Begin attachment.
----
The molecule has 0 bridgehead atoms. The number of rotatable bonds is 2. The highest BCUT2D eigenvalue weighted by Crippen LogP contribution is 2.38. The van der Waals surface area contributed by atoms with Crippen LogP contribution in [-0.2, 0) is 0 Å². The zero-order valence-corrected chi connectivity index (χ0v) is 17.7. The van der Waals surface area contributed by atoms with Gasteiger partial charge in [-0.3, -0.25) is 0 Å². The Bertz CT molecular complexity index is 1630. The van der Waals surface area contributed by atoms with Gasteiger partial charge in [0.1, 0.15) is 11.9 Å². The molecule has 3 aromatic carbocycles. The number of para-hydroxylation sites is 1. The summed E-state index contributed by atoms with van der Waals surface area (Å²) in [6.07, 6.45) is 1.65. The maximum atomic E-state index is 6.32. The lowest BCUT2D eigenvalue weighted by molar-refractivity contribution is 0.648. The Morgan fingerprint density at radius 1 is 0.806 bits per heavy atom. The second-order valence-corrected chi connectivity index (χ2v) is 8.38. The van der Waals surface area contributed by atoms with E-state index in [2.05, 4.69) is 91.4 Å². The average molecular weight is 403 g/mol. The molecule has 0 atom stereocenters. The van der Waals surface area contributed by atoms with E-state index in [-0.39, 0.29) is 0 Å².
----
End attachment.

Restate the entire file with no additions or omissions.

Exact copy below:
The molecule has 0 bridgehead atoms. The number of rotatable bonds is 2. The highest BCUT2D eigenvalue weighted by Crippen LogP contribution is 2.38. The van der Waals surface area contributed by atoms with Crippen LogP contribution in [-0.2, 0) is 0 Å². The zero-order valence-corrected chi connectivity index (χ0v) is 17.7. The van der Waals surface area contributed by atoms with Gasteiger partial charge in [-0.3, -0.25) is 0 Å². The Bertz CT molecular complexity index is 1630. The van der Waals surface area contributed by atoms with Gasteiger partial charge in [0.1, 0.15) is 11.9 Å². The molecule has 3 aromatic carbocycles. The number of para-hydroxylation sites is 1. The summed E-state index contributed by atoms with van der Waals surface area (Å²) in [6.07, 6.45) is 1.65. The maximum atomic E-state index is 6.32. The lowest BCUT2D eigenvalue weighted by molar-refractivity contribution is 0.648. The Morgan fingerprint density at radius 1 is 0.806 bits per heavy atom. The second-order valence-corrected chi connectivity index (χ2v) is 8.38. The van der Waals surface area contributed by atoms with E-state index in [2.05, 4.69) is 91.4 Å². The average molecular weight is 403 g/mol. The molecule has 0 atom stereocenters. The van der Waals surface area contributed by atoms with E-state index in [-0.39, 0.29) is 0 Å².